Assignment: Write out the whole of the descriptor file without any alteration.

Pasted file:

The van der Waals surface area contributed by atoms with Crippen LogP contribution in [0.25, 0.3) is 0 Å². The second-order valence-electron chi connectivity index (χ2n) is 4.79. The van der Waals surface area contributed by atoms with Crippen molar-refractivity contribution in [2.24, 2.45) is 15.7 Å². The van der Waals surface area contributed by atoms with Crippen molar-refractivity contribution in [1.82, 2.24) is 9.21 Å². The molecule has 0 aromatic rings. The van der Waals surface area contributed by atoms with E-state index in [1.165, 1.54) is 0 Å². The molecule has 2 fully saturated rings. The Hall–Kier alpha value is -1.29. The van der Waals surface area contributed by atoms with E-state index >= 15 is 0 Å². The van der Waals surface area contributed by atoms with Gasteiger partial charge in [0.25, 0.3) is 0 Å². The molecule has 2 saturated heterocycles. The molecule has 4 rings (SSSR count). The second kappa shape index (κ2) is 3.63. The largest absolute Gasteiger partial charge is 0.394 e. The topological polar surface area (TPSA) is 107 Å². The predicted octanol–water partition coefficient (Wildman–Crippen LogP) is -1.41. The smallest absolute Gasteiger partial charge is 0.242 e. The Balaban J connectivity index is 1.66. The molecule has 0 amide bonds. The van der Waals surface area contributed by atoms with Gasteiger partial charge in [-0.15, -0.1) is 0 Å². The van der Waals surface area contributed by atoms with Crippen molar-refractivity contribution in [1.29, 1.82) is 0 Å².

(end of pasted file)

The van der Waals surface area contributed by atoms with Crippen LogP contribution in [0.25, 0.3) is 0 Å². The second-order valence-electron chi connectivity index (χ2n) is 4.79. The van der Waals surface area contributed by atoms with Crippen molar-refractivity contribution in [2.24, 2.45) is 15.7 Å². The van der Waals surface area contributed by atoms with Crippen molar-refractivity contribution in [1.82, 2.24) is 9.21 Å². The molecule has 0 aromatic rings. The van der Waals surface area contributed by atoms with E-state index in [1.165, 1.54) is 0 Å². The molecule has 2 fully saturated rings. The Hall–Kier alpha value is -1.29. The van der Waals surface area contributed by atoms with E-state index >= 15 is 0 Å². The van der Waals surface area contributed by atoms with Gasteiger partial charge in [0.25, 0.3) is 0 Å². The molecule has 2 saturated heterocycles. The molecule has 4 rings (SSSR count). The second kappa shape index (κ2) is 3.63. The largest absolute Gasteiger partial charge is 0.394 e. The topological polar surface area (TPSA) is 107 Å². The predicted octanol–water partition coefficient (Wildman–Crippen LogP) is -1.41. The smallest absolute Gasteiger partial charge is 0.242 e. The Balaban J connectivity index is 1.66. The molecule has 0 amide bonds. The van der Waals surface area contributed by atoms with Gasteiger partial charge in [-0.15, -0.1) is 0 Å². The van der Waals surface area contributed by atoms with Crippen molar-refractivity contribution in [1.29, 1.82) is 0 Å².